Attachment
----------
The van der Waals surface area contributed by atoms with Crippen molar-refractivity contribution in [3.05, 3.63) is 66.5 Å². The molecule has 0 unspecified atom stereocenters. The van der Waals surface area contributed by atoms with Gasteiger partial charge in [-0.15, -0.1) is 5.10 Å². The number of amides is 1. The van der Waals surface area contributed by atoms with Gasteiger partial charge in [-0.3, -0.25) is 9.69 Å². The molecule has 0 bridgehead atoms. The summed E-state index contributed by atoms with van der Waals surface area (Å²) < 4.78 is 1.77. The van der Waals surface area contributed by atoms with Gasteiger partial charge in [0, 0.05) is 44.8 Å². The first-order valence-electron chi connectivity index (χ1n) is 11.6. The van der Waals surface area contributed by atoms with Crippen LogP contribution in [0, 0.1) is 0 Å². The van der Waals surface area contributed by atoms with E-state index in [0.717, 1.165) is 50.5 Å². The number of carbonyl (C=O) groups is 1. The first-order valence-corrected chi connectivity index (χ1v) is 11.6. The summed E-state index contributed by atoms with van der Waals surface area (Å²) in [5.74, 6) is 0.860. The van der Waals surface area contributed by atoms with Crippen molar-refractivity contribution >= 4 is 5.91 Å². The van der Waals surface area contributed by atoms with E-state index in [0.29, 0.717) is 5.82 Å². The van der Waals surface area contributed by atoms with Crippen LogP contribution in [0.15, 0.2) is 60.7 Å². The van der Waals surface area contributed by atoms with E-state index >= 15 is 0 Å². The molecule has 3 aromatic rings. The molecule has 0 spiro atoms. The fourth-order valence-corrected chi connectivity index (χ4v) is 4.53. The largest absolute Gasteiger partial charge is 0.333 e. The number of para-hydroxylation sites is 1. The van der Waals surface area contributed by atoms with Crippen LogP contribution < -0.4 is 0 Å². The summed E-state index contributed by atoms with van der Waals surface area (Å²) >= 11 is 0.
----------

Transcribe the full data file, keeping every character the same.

The van der Waals surface area contributed by atoms with Crippen molar-refractivity contribution in [3.05, 3.63) is 66.5 Å². The molecule has 0 unspecified atom stereocenters. The van der Waals surface area contributed by atoms with Gasteiger partial charge in [-0.15, -0.1) is 5.10 Å². The number of amides is 1. The van der Waals surface area contributed by atoms with Gasteiger partial charge in [-0.3, -0.25) is 9.69 Å². The molecule has 0 bridgehead atoms. The summed E-state index contributed by atoms with van der Waals surface area (Å²) < 4.78 is 1.77. The van der Waals surface area contributed by atoms with Gasteiger partial charge in [0, 0.05) is 44.8 Å². The first-order valence-electron chi connectivity index (χ1n) is 11.6. The van der Waals surface area contributed by atoms with Crippen LogP contribution in [0, 0.1) is 0 Å². The van der Waals surface area contributed by atoms with E-state index in [0.717, 1.165) is 50.5 Å². The number of carbonyl (C=O) groups is 1. The first-order valence-corrected chi connectivity index (χ1v) is 11.6. The summed E-state index contributed by atoms with van der Waals surface area (Å²) in [5.74, 6) is 0.860. The van der Waals surface area contributed by atoms with Crippen molar-refractivity contribution >= 4 is 5.91 Å². The van der Waals surface area contributed by atoms with E-state index in [0.29, 0.717) is 5.82 Å². The van der Waals surface area contributed by atoms with Crippen LogP contribution in [0.15, 0.2) is 60.7 Å². The van der Waals surface area contributed by atoms with E-state index >= 15 is 0 Å². The molecule has 3 aromatic rings. The molecule has 0 spiro atoms. The fourth-order valence-corrected chi connectivity index (χ4v) is 4.53. The largest absolute Gasteiger partial charge is 0.333 e. The number of para-hydroxylation sites is 1. The van der Waals surface area contributed by atoms with Crippen LogP contribution < -0.4 is 0 Å². The summed E-state index contributed by atoms with van der Waals surface area (Å²) >= 11 is 0.